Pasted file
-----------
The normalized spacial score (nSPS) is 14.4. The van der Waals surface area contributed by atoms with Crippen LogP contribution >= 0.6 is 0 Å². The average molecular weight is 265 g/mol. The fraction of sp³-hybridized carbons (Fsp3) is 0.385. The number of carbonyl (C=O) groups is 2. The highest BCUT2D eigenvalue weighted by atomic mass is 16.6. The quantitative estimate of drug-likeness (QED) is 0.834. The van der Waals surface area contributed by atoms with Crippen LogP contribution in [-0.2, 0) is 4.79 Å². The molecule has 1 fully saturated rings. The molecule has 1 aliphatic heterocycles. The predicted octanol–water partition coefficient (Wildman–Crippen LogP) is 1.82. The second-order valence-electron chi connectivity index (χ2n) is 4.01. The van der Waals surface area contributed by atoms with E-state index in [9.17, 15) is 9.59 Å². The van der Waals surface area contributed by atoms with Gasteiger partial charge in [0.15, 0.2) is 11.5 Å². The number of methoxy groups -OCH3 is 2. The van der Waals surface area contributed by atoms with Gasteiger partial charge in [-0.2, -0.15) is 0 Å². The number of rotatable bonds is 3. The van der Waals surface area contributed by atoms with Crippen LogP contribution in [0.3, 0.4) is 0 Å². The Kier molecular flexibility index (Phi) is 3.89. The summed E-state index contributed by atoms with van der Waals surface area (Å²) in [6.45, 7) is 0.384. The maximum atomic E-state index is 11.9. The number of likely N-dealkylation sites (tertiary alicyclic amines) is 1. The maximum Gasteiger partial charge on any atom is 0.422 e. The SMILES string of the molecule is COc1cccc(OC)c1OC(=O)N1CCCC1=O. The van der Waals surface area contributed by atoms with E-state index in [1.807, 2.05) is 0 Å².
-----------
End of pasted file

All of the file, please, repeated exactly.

The normalized spacial score (nSPS) is 14.4. The van der Waals surface area contributed by atoms with Crippen LogP contribution >= 0.6 is 0 Å². The average molecular weight is 265 g/mol. The fraction of sp³-hybridized carbons (Fsp3) is 0.385. The number of carbonyl (C=O) groups is 2. The highest BCUT2D eigenvalue weighted by atomic mass is 16.6. The quantitative estimate of drug-likeness (QED) is 0.834. The van der Waals surface area contributed by atoms with Crippen LogP contribution in [-0.2, 0) is 4.79 Å². The molecule has 1 fully saturated rings. The molecule has 1 aliphatic heterocycles. The predicted octanol–water partition coefficient (Wildman–Crippen LogP) is 1.82. The second-order valence-electron chi connectivity index (χ2n) is 4.01. The van der Waals surface area contributed by atoms with E-state index in [9.17, 15) is 9.59 Å². The van der Waals surface area contributed by atoms with Gasteiger partial charge in [0.15, 0.2) is 11.5 Å². The number of methoxy groups -OCH3 is 2. The van der Waals surface area contributed by atoms with Gasteiger partial charge in [-0.2, -0.15) is 0 Å². The number of rotatable bonds is 3. The van der Waals surface area contributed by atoms with Crippen LogP contribution in [0.3, 0.4) is 0 Å². The Kier molecular flexibility index (Phi) is 3.89. The summed E-state index contributed by atoms with van der Waals surface area (Å²) in [6.45, 7) is 0.384. The maximum atomic E-state index is 11.9. The number of likely N-dealkylation sites (tertiary alicyclic amines) is 1. The maximum Gasteiger partial charge on any atom is 0.422 e. The SMILES string of the molecule is COc1cccc(OC)c1OC(=O)N1CCCC1=O. The van der Waals surface area contributed by atoms with E-state index in [1.807, 2.05) is 0 Å².